Using HoloMonitor and confocal microscopy analysis, the authors highlighted cell thickening and cytoskeletal damage after incubation of keratinocytes with 25-hydroxycholesterol.
By combining HoloMonitor and fluorescence microscopy the authors investigated how UV-light and oxidized cholesterol (oxysterols) affect the aging of skin cells (keratinocytes). Skin aging is a growing concern. One in eight people in the world are today 60 years old or older.Keratinocytes are the most common cells in the outermost layer of the skin.
Lipids are a group of naturally occurring molecules that include fats, waxes and sterols.
Differentiation is the process by which a less specialized cell becomes a more specialized cell type.
It is commonly accepted that cells swell during necroptosis. However, proper cell volume measurements are still missing. Using HoloMonitor M4 the authors non-invasively measured the cell volume changes associated with necroptosis. The results were confirmed by flow cytometry measurements.
Necroptosis is a controlled form of cell death. Before necroptosis was discovered around 2000, it was believed that cells die by either being killed (necrosis) or by committing suicide (apoptosis). The discovery of necroptosis indicates that cell death is far more complicated than initially believed.
The understanding of cell death is important as it may lead to cancer treatments that precisely kill the cancer cells while sparing the normal cells, resulting in treatments with fewer side effects.
Using time courses the authors have studied hypotonic cell swelling and re-shrinking. Cell height measured by HoloMonitor M4 in HEK293 cells indicates cell swelling within seconds and completed regulatory volume decrease (RVD) within less than 2 min. The authors analyzed hypo-induced changes in cell height rather than cell volume, as an increase in cell height is not compromised by basal adhesions or cell/cell contacts.
Hypotonic is when there is a lower concentration outside a cell than inside. As water rushes into the cell to compensate for the concentration difference the cell swells. The authors have used HoloMonitor’s unique ability to continuously measure cell height and volume to study how cells respond to various concentration differences. In the above image it can be seen that cell height rapidly increase when cells are exposed to a concentration difference and thereafter slow decrease in height to abruptly drop back to normal when the concentration difference is removed. It can also be seen that the swelling response is greater at higher concentration differences.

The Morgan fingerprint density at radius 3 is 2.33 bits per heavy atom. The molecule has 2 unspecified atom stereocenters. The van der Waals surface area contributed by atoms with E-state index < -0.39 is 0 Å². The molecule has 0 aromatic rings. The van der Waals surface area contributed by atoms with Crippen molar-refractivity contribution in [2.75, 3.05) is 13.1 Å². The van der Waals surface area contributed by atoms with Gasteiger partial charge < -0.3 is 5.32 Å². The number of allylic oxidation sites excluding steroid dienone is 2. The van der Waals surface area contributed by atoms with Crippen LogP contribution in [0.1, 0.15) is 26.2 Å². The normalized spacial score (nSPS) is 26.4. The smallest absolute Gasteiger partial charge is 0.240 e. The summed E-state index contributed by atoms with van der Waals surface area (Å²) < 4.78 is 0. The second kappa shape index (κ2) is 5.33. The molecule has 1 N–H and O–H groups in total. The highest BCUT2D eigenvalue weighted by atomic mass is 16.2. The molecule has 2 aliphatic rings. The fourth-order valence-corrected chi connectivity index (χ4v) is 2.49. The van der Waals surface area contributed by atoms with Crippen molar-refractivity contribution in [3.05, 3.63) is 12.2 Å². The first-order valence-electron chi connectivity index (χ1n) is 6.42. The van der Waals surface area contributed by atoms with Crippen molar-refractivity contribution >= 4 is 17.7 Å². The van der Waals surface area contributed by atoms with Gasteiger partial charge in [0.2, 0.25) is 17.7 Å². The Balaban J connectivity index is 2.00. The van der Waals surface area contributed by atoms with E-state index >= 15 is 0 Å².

Ovarian cancer causes more deaths than any other cancer of the female reproductive system. The disease recurs in 80% of cases because the tumor cells develop drug resistance.
The label-free quantitative technique facilitated by HoloMonitor allowed scientists from University of Chicago and Northeastern University in Boston to follow the development of mitotic arrest in real time.
It permitted the scientists to conclude that tariquidar treatment of resistant cancer cells re-sensitized the cells to paclitaxel, allowing the drug to again stop the cancer cells from multiplying by inducing almost complete mitotic arrest.
“For the analysis in a 2D migratory model, cells were imaged with a HoloMonitor M4 system. The automated stage allowed multiple collection of fields of view over time. Images were segmented and a list of features, including cell volume, thickness, and area were obtained, along with cell positional information. Values for the migration and motility of the cells were calculated and presented as cell tracks with the HoloMonitor software.
Methods for producing 4D plot were developed. Images from the time course were exported to ImageJ and treated as an image stack, creating a volume rendering of the cellular motion over time of analysis. The brightness threshold was adjusted to view all cells within the imaging area or only the thicker cells, a feature that allows identification of mitosis, apoptosis, and transition between mesenchymal and amoeboid cellular morphologies.”
Pseudomonas aeruginosa is one of the antibiotic resistant bacteria types that cause hospital-acquired infections. In combination with other imaging techniques, the authors used HoloMonitor M4 to study how these bacteria interact with the immune system.